Bobby Fischer, best known for his chess exploits, made the January 1973 issue of Black Belt, a martial arts magazine because of his venture into judo back in 1963 -
Black Belt Magazine, Jan. 1973
from inside the column
By Philip B. Moshcovitz
"In the summer of 1963, World Chess Champion Bobby Fischer left his pawns and rooks long enough to enter a judo dojo. "He paid cash and insisted on private lessons," revealed instructor Jerome Mackey in a syndicated newspaper story. "He took about twenty or thirty, learning how to take falls and a few other forms of basic technique, and then quit. He left still a beginner, wearing a white belt." During his Iceland stay Bobby had a bodyguard.
from the Boy's Life 1961-1971 retrospective issue of August, 2001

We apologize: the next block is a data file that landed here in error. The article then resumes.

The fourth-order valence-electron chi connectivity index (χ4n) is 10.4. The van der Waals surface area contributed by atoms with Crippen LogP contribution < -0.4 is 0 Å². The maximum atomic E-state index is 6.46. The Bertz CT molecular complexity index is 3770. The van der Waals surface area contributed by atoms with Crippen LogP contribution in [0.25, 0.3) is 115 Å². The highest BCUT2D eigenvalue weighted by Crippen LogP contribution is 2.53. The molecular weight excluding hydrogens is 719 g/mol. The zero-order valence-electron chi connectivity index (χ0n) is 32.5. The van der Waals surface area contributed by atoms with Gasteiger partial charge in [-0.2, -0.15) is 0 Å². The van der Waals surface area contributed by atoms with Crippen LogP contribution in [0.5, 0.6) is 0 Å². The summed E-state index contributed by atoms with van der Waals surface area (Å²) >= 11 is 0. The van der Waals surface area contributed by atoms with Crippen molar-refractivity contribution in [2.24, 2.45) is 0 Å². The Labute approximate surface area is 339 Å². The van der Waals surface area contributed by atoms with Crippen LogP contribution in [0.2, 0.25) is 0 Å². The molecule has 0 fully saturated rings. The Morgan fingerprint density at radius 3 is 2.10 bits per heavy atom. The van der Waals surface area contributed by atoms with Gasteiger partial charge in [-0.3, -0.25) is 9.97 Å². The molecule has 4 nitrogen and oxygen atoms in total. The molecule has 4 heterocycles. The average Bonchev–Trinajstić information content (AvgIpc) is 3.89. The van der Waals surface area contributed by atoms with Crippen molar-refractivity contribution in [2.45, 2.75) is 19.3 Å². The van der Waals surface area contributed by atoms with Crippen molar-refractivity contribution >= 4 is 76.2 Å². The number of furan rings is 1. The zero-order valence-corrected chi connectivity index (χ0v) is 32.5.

from Life magazine, July 28, 1972
THE SWEET ROSE OF VICTORY
Bobby Fischer lolled on the sofa of his Reykjavik hotel room and took a sweet, joyous breath of a rose - and success. He had just beaten Russian world champion Boris Spassky for the first time in their title match. It was an achievement to be savored, and Fischer was savoring it in his chosen way. Leaving the $60,000 house the Icelandic authorities had provided for him, he had moved back into a hotel, sleeing by preference on a too-short sofa and keeping the curtains drawn day and night. Now, grining savagely, he played and replayed the game, leading again and again to that lovely moment when the Russian was trapped and had to resign.
In his strange, closed universe, Bobby Fischer was happy.
above two Life photos by Harry0Benson
from LIFE Oct. 7, 1957